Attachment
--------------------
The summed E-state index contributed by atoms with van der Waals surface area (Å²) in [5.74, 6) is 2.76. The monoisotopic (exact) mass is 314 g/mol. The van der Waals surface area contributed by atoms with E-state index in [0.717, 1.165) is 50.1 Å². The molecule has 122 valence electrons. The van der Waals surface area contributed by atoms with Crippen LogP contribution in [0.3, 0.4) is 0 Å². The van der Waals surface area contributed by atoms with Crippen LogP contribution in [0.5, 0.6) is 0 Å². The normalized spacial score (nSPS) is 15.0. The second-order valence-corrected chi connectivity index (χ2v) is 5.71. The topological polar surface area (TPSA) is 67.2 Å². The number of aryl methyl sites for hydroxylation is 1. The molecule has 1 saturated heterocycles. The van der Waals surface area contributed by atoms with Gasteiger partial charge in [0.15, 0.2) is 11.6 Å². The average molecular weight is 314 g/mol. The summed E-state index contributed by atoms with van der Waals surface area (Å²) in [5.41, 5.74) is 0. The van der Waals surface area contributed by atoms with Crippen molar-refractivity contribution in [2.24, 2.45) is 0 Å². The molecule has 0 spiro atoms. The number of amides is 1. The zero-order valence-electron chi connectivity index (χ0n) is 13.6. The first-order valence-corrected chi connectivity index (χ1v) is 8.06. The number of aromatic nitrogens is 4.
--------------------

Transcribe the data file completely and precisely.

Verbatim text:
The summed E-state index contributed by atoms with van der Waals surface area (Å²) in [5.74, 6) is 2.76. The monoisotopic (exact) mass is 314 g/mol. The van der Waals surface area contributed by atoms with E-state index in [0.717, 1.165) is 50.1 Å². The molecule has 122 valence electrons. The van der Waals surface area contributed by atoms with Crippen LogP contribution in [0.3, 0.4) is 0 Å². The van der Waals surface area contributed by atoms with Crippen LogP contribution in [0.5, 0.6) is 0 Å². The normalized spacial score (nSPS) is 15.0. The second-order valence-corrected chi connectivity index (χ2v) is 5.71. The topological polar surface area (TPSA) is 67.2 Å². The number of aryl methyl sites for hydroxylation is 1. The molecule has 1 saturated heterocycles. The van der Waals surface area contributed by atoms with Gasteiger partial charge in [0.15, 0.2) is 11.6 Å². The average molecular weight is 314 g/mol. The summed E-state index contributed by atoms with van der Waals surface area (Å²) in [5.41, 5.74) is 0. The van der Waals surface area contributed by atoms with Crippen molar-refractivity contribution in [2.24, 2.45) is 0 Å². The molecule has 0 spiro atoms. The number of amides is 1. The zero-order valence-electron chi connectivity index (χ0n) is 13.6. The first-order valence-corrected chi connectivity index (χ1v) is 8.06. The number of aromatic nitrogens is 4.